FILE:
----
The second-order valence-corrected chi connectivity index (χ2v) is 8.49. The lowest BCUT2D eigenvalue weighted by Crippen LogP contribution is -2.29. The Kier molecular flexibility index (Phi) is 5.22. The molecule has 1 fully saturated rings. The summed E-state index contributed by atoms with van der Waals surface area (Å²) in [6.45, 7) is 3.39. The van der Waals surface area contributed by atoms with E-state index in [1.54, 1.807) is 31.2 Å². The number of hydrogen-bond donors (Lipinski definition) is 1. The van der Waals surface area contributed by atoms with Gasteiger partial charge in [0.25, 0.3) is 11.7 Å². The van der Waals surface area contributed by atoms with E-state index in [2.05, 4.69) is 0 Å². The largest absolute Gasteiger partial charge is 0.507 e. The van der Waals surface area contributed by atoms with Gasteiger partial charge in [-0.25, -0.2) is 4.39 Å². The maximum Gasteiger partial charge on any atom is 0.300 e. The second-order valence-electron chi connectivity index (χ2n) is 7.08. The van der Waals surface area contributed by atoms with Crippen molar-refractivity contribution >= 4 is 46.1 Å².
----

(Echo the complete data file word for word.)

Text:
The second-order valence-corrected chi connectivity index (χ2v) is 8.49. The lowest BCUT2D eigenvalue weighted by Crippen LogP contribution is -2.29. The Kier molecular flexibility index (Phi) is 5.22. The molecule has 1 fully saturated rings. The summed E-state index contributed by atoms with van der Waals surface area (Å²) in [6.45, 7) is 3.39. The van der Waals surface area contributed by atoms with E-state index in [1.54, 1.807) is 31.2 Å². The number of hydrogen-bond donors (Lipinski definition) is 1. The van der Waals surface area contributed by atoms with Gasteiger partial charge in [0.25, 0.3) is 11.7 Å². The van der Waals surface area contributed by atoms with E-state index in [2.05, 4.69) is 0 Å². The largest absolute Gasteiger partial charge is 0.507 e. The van der Waals surface area contributed by atoms with Gasteiger partial charge in [-0.25, -0.2) is 4.39 Å². The maximum Gasteiger partial charge on any atom is 0.300 e. The second-order valence-electron chi connectivity index (χ2n) is 7.08. The van der Waals surface area contributed by atoms with Crippen molar-refractivity contribution >= 4 is 46.1 Å².